|Native name||Easg Thuath (Scottish Gaelic)|
|56°45′06″N2°25′54″W / 56.75167°N 2.43167°W Coordinates: 56°45′06″N2°25′54″W / 56.75167°N 2.43167°W|
The North Esk (Scottish Gaelic : Easg Thuath) is a river in Angus and Aberdeenshire, Scotland. It is formed by the meeting of the Water of Mark (from Glen Mark) and the Water of Lee (from Loch Lee), and enters the North Sea four miles north of Montrose. It forms the boundary between Angus and Aberdeenshire at certain stages in its course.  It was also noted in the 19th century as a good point for fishing. 
Downstream of the meeting of the headwaters referred to above, the River North Esk is joined by various other tributaries. The Water of Effock enters on its right side and then the Water of Tarf enters on its left bank at Tarfside. The West Water is a considerable right bank tributary which enters near Stracathro in Strathmore. Its upper reaches are known as the Water of Saughs. The Luther Water is the last significant tributary of the North Esk; it enters on the left bank near North Water Bridge. The Luther Water drains the Howe of the Mearns.
Tarfside is home to the Glen Esk Folk Museum. St Drostan's is the episcopal church built by Lord Forbes in 1880.  Drostan had lived as a hermit in Glen Esk. St Andrews Lodge is the Masonic Lodge built in 1821 by Lord Panmure.  The Masons' Tower was built on the Modlach, a hill above the village in 1826.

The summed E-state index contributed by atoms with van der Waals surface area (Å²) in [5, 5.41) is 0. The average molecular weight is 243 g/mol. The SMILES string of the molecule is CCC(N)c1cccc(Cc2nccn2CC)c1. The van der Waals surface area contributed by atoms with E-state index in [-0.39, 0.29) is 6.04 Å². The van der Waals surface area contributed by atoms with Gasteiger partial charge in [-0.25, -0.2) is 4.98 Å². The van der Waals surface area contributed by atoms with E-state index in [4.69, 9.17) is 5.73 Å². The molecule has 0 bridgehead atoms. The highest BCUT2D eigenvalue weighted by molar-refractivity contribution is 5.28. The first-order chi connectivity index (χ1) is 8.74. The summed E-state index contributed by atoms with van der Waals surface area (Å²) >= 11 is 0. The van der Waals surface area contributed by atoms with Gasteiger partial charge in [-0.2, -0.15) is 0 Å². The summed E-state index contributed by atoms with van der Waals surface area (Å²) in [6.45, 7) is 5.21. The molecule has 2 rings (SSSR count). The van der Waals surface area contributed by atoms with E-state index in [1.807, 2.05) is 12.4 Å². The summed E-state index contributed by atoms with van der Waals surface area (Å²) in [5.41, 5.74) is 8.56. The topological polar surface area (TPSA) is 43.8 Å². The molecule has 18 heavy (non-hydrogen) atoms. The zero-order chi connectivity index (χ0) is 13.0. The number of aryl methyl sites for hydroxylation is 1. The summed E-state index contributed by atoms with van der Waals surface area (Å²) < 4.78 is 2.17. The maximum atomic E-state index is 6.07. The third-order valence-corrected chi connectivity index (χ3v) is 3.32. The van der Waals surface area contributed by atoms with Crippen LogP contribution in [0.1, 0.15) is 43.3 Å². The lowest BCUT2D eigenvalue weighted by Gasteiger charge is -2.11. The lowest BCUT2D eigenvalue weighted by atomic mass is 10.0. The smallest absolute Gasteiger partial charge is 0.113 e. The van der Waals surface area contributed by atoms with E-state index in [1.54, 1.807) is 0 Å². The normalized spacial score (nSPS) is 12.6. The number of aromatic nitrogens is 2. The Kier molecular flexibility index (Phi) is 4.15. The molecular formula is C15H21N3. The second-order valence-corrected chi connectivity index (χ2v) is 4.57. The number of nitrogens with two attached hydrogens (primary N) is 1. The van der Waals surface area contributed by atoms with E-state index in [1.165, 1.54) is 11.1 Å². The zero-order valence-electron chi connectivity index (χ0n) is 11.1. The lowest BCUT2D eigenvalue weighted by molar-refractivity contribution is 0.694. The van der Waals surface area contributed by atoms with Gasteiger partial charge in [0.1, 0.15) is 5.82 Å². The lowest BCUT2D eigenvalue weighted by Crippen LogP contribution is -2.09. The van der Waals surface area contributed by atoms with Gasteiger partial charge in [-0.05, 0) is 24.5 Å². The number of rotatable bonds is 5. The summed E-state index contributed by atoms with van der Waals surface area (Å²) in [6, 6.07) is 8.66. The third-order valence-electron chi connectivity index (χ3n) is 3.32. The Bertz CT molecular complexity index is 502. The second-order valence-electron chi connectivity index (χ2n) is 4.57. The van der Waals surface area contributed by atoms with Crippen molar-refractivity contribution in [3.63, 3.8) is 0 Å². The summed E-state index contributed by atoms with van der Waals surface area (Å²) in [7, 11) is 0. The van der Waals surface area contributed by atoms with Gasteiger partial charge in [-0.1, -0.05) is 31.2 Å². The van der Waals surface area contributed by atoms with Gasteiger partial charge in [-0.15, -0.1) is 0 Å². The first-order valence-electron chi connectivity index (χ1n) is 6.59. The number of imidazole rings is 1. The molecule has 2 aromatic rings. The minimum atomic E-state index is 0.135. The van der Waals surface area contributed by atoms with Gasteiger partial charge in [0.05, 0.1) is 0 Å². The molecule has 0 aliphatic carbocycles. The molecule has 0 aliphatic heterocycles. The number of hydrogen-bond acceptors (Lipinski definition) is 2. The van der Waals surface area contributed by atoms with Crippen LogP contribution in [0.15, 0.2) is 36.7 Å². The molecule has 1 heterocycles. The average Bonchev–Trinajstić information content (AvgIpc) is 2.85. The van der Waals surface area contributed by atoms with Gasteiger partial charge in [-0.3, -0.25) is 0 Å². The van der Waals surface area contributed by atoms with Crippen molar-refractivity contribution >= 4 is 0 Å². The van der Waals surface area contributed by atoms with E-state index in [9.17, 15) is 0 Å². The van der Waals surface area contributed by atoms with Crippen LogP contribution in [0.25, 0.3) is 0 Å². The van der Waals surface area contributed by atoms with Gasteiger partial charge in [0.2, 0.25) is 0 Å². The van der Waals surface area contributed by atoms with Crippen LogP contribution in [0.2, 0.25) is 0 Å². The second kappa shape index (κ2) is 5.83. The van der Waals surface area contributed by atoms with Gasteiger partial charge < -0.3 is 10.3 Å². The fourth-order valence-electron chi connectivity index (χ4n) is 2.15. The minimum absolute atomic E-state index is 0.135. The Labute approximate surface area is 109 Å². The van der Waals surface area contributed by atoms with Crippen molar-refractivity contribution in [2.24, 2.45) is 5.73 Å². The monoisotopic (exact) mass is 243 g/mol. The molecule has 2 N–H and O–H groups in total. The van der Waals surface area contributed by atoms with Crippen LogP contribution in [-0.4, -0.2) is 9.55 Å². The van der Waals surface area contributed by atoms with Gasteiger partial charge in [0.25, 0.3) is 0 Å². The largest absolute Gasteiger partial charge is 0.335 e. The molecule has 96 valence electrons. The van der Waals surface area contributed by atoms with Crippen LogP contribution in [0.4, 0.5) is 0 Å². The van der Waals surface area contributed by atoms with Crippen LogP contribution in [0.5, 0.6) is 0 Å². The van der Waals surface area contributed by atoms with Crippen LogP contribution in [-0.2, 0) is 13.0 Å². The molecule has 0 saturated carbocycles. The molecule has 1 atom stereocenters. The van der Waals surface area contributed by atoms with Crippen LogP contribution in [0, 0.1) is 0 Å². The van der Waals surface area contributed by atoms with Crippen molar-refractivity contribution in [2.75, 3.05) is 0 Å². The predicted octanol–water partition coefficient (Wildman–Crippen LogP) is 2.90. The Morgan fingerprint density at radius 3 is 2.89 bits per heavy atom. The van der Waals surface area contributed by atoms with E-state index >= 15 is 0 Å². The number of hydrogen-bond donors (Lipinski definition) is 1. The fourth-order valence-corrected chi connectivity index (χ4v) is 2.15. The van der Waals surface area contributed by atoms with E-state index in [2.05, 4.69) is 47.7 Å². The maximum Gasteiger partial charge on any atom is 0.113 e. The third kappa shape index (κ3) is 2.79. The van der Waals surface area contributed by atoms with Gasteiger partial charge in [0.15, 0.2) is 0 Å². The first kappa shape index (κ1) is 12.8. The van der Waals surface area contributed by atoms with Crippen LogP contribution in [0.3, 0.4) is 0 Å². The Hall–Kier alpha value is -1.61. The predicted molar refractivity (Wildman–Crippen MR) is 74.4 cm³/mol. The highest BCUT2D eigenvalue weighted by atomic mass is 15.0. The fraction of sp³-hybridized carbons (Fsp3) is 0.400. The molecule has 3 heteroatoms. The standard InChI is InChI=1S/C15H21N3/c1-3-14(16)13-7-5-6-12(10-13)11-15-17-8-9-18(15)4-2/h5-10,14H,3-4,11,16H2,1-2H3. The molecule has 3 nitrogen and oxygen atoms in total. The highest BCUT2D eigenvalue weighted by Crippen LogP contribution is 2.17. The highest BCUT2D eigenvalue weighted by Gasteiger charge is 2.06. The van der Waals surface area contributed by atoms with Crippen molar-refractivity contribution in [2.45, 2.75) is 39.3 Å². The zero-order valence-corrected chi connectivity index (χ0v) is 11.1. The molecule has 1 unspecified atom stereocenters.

The Rocks of Solitude is a local beauty spot where the River North Esk flows through a narrow gorge in a series of waterfalls at the point where the river crosses the Highland Boundary Fault. 
There is a folktale that a Glen Esk piper was once kidnapped by fairies as he played near the river, and that his music can occasionally still be heard in the distance. 
Angus is one of the 32 local government council areas of Scotland, a registration county and a lieutenancy area. The council area borders Aberdeenshire, Dundee City and Perth and Kinross. Main industries include agriculture and fishing. Global pharmaceuticals company GSK has a significant presence in Montrose in the north of the county.
The River Don is a river in north-east Scotland. It rises in the Grampians and flows eastwards, through Aberdeenshire, to the North Sea at Aberdeen. The Don passes through Alford, Kemnay, Inverurie, Kintore, and Dyce. Its main tributary, the River Ury, joins at Inverurie.